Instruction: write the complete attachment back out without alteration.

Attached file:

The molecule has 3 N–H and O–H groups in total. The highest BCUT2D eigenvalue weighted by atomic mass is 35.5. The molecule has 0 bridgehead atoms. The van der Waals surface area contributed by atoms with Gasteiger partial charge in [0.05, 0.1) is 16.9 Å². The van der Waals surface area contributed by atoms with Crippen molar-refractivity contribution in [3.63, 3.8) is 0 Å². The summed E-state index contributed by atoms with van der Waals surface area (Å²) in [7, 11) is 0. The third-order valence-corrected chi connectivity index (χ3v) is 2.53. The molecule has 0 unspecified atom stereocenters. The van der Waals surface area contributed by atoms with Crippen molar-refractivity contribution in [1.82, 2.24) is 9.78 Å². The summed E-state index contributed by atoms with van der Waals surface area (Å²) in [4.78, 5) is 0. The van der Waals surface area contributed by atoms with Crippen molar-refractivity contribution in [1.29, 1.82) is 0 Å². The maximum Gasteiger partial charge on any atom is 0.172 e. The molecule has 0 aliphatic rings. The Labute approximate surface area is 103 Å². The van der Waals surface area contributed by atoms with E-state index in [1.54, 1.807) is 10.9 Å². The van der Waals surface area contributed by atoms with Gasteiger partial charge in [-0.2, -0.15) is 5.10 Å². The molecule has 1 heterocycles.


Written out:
The molecule has 3 N–H and O–H groups in total. The highest BCUT2D eigenvalue weighted by atomic mass is 35.5. The molecule has 0 bridgehead atoms. The van der Waals surface area contributed by atoms with Gasteiger partial charge in [0.05, 0.1) is 16.9 Å². The van der Waals surface area contributed by atoms with Crippen molar-refractivity contribution in [3.63, 3.8) is 0 Å². The summed E-state index contributed by atoms with van der Waals surface area (Å²) in [7, 11) is 0. The third-order valence-corrected chi connectivity index (χ3v) is 2.53. The molecule has 0 unspecified atom stereocenters. The van der Waals surface area contributed by atoms with Crippen molar-refractivity contribution in [1.82, 2.24) is 9.78 Å². The summed E-state index contributed by atoms with van der Waals surface area (Å²) in [4.78, 5) is 0. The van der Waals surface area contributed by atoms with Crippen molar-refractivity contribution in [1.29, 1.82) is 0 Å². The maximum Gasteiger partial charge on any atom is 0.172 e. The molecule has 0 aliphatic rings. The Labute approximate surface area is 103 Å². The van der Waals surface area contributed by atoms with E-state index in [1.54, 1.807) is 10.9 Å². The van der Waals surface area contributed by atoms with Gasteiger partial charge in [-0.2, -0.15) is 5.10 Å². The molecule has 1 heterocycles.